"This is a great moment for France," Parker said. "Two years ago in Sweden, when we lost to Lithuania in the semifinal, we didn't really know how to approach and play a bronze medal game against Italy.

"But this time around we had the experience and we showed that we could play with the best in Europe."

And the obvious questions about the upcoming NBA season were quick to come from everywhere.

"I don't really want to talk about it right now," Parker said. "Obviously Pop [head coach Gregg Popovich] did a good job of recruiting players like Michael Finley and Nick Van Exel. So we've got an even deeper bench than last year, which is why I believe we can repeat."

Diaw touched briefly on his move to Phoenix and how he could apply some of the lessons learned with the national team in the last 10 days to his NBA career.

"You know every experience -- good and bad -- I've gone through has made me a better person and a better player, and playing in the European Championships is definitely something that teaches you a lot," Diaw said.

"But right now, we're just going to enjoy this bronze medal. Winning it shows that all the hard work we've done over the last month and a half wasn't in vain. Who would have thought last Tuesday before we beat Serbia-Montenegro that we could qualify for the World Championships and finish third?"

But most of all, for all the French players, this was a game that enabled them to have a bit of fun.

Spain had an early lead but its fatigue was soon apparent, as Les Bleus beat the Spaniards on the boards at both ends of the court and turned the game into an exhibition in the second half.

The fans were treated to an aerial display from the Pietrus brothers, and Diaw and Parker were their spectacular NBA selves, driving time and time again and scoring on tough, off-balance layups.

Spain's "NBA names," Toronto Raptors rookie point guard Jose Calderon, Orlando Magic draft pick Fran Vazquez and Washington Wizards 2002 draft pick Navarro, had relatively quiet nights.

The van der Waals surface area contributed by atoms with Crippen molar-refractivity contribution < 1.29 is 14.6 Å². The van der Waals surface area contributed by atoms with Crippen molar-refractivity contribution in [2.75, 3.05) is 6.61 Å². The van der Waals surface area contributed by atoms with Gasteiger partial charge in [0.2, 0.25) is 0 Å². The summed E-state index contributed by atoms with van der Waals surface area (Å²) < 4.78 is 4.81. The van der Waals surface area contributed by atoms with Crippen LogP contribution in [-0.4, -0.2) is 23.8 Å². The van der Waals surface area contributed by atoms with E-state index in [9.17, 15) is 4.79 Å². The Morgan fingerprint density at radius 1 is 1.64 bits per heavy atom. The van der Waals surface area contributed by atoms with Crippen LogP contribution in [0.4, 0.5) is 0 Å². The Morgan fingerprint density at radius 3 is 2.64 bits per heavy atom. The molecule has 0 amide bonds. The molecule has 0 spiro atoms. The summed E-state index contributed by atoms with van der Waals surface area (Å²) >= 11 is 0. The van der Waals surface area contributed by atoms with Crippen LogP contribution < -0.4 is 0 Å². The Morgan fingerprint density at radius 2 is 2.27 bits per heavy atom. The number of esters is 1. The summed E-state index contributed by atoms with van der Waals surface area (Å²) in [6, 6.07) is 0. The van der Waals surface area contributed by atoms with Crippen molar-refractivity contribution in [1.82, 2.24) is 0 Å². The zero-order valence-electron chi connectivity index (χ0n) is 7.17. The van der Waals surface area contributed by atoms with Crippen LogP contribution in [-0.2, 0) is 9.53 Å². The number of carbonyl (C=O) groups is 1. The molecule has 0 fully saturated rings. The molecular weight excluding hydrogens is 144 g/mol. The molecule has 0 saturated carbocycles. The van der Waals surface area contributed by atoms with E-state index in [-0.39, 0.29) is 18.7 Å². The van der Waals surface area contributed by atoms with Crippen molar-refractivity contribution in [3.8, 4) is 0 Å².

Calderon played only 24 minutes and finished with five points and two assists. Vazquez -- who decided against playing in Orlando this year to work on his game in Spain -- was not the explosive and hustling player he was in the past two games. As for Navarro, who entered the game as the tournament's leading scorer, he had a relatively quiet night by his standards, with 17 points.

"Yesterday's defeat was tough to swallow, but we thought we did a good job of putting it behind us to be able to play France to the best of our ability in the bronze medal game," Navarro said. "However, they proved to be too good on the night and we looked like a shadow of our usual self. We couldn't do anything to slow down or stop their athletic players."

In the day's other games, Croatia beat Russia 92-74 to finish seventh. Utah Jazz star Andrei Kirilenko did not play for Russia and Viktor Khryapa and Sergio Monya failed to fill the void.

The Croats were without their trio of NBA players, Gordan Giricek of the Utah Jazz, Zoran Planinic of the New Jersey Nets and Mario Kasun of the Orlando Magic.

Lithuania beat Slovenia 79-70 to take fifth place. For Slovenia, New Orleans Hornets forward Bostjan Nachbar led the way with 12 points and Charlotte Bobcats center Primoz Brezec chipped in with 11 points and seven rebounds. Again, team captain Rasho Nesterovic was a non-factor. The San Antonio Spurs center was plagued by foul trouble.

Simon Wilkinson writes for The Press Association in Europe.